Christopher J. Hanke, Elizabeth Stanley, James Snyder,
and Alli Mauzey in Cry-Baby
(© Kevin Berne)
Christopher J. Hanke, Elizabeth Stanley, James Snyder,
and Alli Mauzey in Cry-Baby
(© Kevin Berne)
When a show starts with a scene set at an "Anti-Polio Picnic and Vaccination Carnival." in a lovely, pastel colored park, you know you are not in Kansas anymore. With Cry-Baby, now getting its pre-Broadway world premiere at the La Jolla Playhouse, we are in 1954 Baltimore -- as seen through the twisted, subversive, and warped view of the King of Trash himself, John Waters. As with their previous, equally successful screen-to-stage adaptation of Water's Hairspray, book writers Mark O'Donnell and Thomas Meehan have softened a lot of Waters' film's rough edges, making this delightful new musical more accessible and nearly coherent.

Wade "Cry-Baby" Walker (James Snyder) is a teen rebel orphan, with only his perpetually knocked-up sister Pepper (Carly Jibson) and his misfit gang of Drapes to keep him company. "Cry-Baby" is an ironic nickname; Wade has refused to cry since his parents were given the electric chair as Communist saboteurs. The Red Scare and the red-baiting is a new and pertinent plot twist, although it does require a lot of exposition to wrap it up neatly. Still, that theme fits in perfectly with the conform-to-the-bland squareness preached by town grande dame Mrs. Vernon Williams (the always delicious Harriet Harris) and practiced to bland perfection by the blond, besweatered Baldwin (Christopher J. Hanke), leader of the Squares.

Of course, opposites attract like gangbusters as good but wanna-be-bad girl Allison (a perky and plucky Elizabeth Stanley) falls for the swiveling hips and artfully spit-curled bravado of Cry-Baby. Snyder brings an abundance of star power and vocal prowess to the title role, and this duo has so much great chemistry together that the audience really roots for a happy ending for them.

The songs by David Javerbaum and Adam Schlesinger run the gamut from rockabilly, "Baby Baby Baby Baby Baby (Baby Baby)" to soul, "Jukebox Jamboree" to Four Freshman preppiness, "Squeaky Clean." The love ballads "I'm Infected," "Let's Disappear" and "Can I Kiss You... ?(with tongue)" are infectious, fun, and just a bit bent. Standout performer Alli Mauzey as Lenora, Cry-Baby's delusional stalker, delivers the Patsy Cline tinged "Screw Loose" with gutsy, twangy abandon, and joins with Hanke in the delightful dream/nightmare wedding sequence "All In My Head." Harris' comic brilliance shines in "I Did Something Wrong... Once."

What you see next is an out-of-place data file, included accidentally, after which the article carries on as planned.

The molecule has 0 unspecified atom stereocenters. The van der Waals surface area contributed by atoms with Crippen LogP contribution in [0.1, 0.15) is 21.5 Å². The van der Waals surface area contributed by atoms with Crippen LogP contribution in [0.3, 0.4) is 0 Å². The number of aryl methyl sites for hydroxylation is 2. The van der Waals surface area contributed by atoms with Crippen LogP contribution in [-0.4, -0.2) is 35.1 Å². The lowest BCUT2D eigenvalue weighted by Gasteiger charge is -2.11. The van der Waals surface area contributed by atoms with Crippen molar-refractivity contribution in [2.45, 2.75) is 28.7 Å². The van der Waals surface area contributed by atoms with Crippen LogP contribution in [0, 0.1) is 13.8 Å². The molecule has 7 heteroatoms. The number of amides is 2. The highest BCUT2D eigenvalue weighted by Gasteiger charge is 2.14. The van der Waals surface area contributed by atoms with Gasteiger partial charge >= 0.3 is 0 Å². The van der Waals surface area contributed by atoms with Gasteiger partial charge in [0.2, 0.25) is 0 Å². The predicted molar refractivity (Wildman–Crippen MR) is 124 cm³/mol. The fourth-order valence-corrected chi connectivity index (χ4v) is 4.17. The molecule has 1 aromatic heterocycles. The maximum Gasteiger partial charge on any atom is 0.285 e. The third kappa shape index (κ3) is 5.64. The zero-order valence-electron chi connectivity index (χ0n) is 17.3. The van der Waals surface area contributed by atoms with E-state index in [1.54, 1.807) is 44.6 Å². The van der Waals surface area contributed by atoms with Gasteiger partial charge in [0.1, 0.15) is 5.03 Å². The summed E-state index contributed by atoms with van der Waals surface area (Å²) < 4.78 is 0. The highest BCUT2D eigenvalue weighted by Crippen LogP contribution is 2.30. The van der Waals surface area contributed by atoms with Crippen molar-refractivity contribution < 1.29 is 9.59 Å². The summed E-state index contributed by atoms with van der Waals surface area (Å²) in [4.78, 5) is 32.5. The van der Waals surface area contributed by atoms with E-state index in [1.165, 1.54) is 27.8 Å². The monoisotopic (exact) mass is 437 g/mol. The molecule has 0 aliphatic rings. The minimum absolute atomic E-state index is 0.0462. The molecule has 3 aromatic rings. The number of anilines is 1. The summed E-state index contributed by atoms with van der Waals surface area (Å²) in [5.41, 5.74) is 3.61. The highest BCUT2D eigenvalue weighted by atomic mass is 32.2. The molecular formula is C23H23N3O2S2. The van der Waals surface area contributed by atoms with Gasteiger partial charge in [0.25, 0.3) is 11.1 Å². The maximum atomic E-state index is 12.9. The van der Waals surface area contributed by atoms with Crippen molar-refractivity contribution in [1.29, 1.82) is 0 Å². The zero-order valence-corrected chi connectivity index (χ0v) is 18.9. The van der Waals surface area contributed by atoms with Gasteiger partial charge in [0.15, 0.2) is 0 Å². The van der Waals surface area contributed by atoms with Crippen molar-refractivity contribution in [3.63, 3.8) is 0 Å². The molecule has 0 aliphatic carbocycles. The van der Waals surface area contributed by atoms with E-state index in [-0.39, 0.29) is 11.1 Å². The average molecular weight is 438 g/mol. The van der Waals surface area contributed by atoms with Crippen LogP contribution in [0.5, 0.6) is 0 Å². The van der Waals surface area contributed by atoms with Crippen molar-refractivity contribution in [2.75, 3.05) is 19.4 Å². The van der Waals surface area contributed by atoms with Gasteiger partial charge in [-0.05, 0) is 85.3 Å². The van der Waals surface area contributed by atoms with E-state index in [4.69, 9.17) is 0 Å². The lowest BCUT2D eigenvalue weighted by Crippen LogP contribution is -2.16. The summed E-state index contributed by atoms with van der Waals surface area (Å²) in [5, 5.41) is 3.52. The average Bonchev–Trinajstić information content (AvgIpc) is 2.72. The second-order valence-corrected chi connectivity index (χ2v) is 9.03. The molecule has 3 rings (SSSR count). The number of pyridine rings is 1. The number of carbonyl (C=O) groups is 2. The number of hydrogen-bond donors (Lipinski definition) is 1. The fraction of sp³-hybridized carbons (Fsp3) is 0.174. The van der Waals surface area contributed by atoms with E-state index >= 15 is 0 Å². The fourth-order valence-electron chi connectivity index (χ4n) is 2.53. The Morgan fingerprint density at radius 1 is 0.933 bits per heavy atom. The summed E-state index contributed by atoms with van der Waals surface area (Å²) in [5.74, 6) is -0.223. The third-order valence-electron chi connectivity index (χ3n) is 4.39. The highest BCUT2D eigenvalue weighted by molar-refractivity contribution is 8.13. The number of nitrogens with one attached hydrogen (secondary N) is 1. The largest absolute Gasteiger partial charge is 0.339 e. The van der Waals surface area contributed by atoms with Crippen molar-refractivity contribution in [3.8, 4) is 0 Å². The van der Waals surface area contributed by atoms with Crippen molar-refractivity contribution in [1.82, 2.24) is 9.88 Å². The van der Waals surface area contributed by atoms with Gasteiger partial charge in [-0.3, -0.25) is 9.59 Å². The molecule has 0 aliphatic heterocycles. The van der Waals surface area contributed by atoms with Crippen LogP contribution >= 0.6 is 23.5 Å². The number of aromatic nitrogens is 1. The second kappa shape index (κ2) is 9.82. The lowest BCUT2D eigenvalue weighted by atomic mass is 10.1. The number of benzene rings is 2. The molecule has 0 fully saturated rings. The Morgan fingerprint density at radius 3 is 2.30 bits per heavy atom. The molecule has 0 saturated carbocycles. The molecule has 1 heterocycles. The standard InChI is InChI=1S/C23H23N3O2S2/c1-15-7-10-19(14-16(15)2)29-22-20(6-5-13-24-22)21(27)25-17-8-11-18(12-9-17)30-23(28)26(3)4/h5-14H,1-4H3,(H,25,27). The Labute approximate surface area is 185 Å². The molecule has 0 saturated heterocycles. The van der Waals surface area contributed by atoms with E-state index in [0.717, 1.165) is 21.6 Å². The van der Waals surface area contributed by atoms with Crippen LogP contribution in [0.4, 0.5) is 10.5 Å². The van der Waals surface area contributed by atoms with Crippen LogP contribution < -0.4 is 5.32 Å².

The composers' loving but cynical view of the rose-colored world of the 1950s is amusingly showcased in "Thanks for the Nifty Country!" and the finale, "Nothing Bad's Ever Gonna Happen Again." But the crowning jewel has to be "Misery, Agony, Helplessness, Hopelessness, Heartache and Woe," sung by the cast to open Act Two.

Director Mark Brokaw skillfully leads his talented cast through this fun-filled evening with tongue firmly in cheek. They deliver their numbers and dialogue with heartfelt sincerity that makes them funnier than if they attempted to camp it up. The pace is swift and the show's momentum never slackens. Choreographer Rob Ashford and the talented ensemble of dancers really shake their groove thing in period style. For example, "Jailyard Jubilee" is a loving tribute to Elvis Presley's "Jailhouse Rock" -- only these cons tap with license plates on their feet.

Scott Pask contributed the rainbow-hued storybook-like scenic design, which was artfully lit by Howell Binkley. Catherine Zuber's costumes are period perfection from the petticoat-fluffed skirts and collegiate sweaters to the skin-tight Capri pants and leather jackets.

Still, some fine tuning needs to be done before hitting the Great White Way. In the large cast, several get slighted with thinly drawn characters. Jibson, Lacey Kohl as Wanda, and Cristen Paige as Mona don't have much to do except act as back up singers for Cry-Baby. As Dupree, Cry-Baby's best friend, Chester Gregory II seems to be around just to give out with some Little Richard squeals. In fleshing out the show's three leading roles, which makes for a tighter, more comprehensible story, these supporting characters got lost.